If you suddenly had a dream digital marketing budget, the first place you would probably want to look for changes is your site. This will be your focal point for all of your digital marketing efforts so your customers will have the best experience possible when they land on your site. Unless you had recently had it redone (and even then, if you didn’t like how the redesign went) you want to make certain that you have the most beautiful, intuitive, well-designed site that money can buy. Whether you want to completely redo all of your content or start selling products through your site, you are only limited by what you can dream up.

New Professional Photos – $10,000

Along with the new website, you want to make sure that your company looks great too. New professional commercial photos for your site and company personnel photographs would be a must.

Hire a Full Service Digital Marketing Company – $100,000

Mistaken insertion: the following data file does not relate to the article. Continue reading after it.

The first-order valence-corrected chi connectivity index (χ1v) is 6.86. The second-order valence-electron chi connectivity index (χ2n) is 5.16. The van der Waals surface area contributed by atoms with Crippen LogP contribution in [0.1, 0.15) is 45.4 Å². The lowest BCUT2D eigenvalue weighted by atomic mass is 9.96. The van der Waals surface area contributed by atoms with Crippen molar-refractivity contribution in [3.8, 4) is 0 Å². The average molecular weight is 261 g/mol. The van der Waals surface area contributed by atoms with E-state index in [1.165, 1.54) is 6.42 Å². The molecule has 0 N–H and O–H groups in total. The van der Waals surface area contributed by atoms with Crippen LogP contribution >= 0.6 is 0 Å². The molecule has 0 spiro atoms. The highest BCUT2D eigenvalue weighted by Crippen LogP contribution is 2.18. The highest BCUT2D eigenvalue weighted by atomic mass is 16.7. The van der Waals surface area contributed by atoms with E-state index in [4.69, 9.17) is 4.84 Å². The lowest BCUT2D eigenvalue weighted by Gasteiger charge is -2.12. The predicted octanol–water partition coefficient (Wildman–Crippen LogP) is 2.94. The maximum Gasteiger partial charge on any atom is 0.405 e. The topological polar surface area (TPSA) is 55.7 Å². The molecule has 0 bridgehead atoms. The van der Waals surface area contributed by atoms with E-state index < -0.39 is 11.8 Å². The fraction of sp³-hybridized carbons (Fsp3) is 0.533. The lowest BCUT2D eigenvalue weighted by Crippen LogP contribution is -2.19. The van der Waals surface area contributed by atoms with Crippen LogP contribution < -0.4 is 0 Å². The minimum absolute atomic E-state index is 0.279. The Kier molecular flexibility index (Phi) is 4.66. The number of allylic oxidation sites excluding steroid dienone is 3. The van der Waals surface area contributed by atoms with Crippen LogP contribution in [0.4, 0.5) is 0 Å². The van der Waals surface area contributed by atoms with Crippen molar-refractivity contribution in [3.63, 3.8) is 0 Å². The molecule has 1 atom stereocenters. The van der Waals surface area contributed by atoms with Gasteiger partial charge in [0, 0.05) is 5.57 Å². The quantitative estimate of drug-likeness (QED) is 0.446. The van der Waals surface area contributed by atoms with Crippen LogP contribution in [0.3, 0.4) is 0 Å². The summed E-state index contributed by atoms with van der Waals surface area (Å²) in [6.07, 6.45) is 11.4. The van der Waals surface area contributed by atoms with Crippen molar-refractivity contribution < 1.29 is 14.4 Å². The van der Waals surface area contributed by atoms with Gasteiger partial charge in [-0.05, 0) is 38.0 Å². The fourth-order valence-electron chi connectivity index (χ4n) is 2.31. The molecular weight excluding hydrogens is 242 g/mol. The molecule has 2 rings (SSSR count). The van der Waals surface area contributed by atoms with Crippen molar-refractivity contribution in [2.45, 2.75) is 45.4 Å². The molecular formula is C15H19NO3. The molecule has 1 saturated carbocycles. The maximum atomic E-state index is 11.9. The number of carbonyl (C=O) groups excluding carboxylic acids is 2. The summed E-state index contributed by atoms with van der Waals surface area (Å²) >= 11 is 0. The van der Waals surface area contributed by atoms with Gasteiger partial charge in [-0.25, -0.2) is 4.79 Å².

This retainer fee for your digital marketing company would ensure that you have the company’s attention and a large chunk of their time each month. The funds that you spend here would contribute to ensuring that the website you built also dominates search engine results for your keywords in your area. Content creation, landing pages, search engine optimization, link building, social media management, paid search management – this retainer would ensure that your site, your social media platforms, and any online engagement with your site and your brand is professional, courteous, and consistent.

Video Production – $50,000

To further ensure that your business’s online presence has 360 degree thinking, retaining the services of a video production company to create and produce online video content for you is key. The power of Youtube and brand engagement/favorability are becoming more intertwined, and with your marketing company interacting with your video production team, this will ensure consistency across your platforms and touchpoints.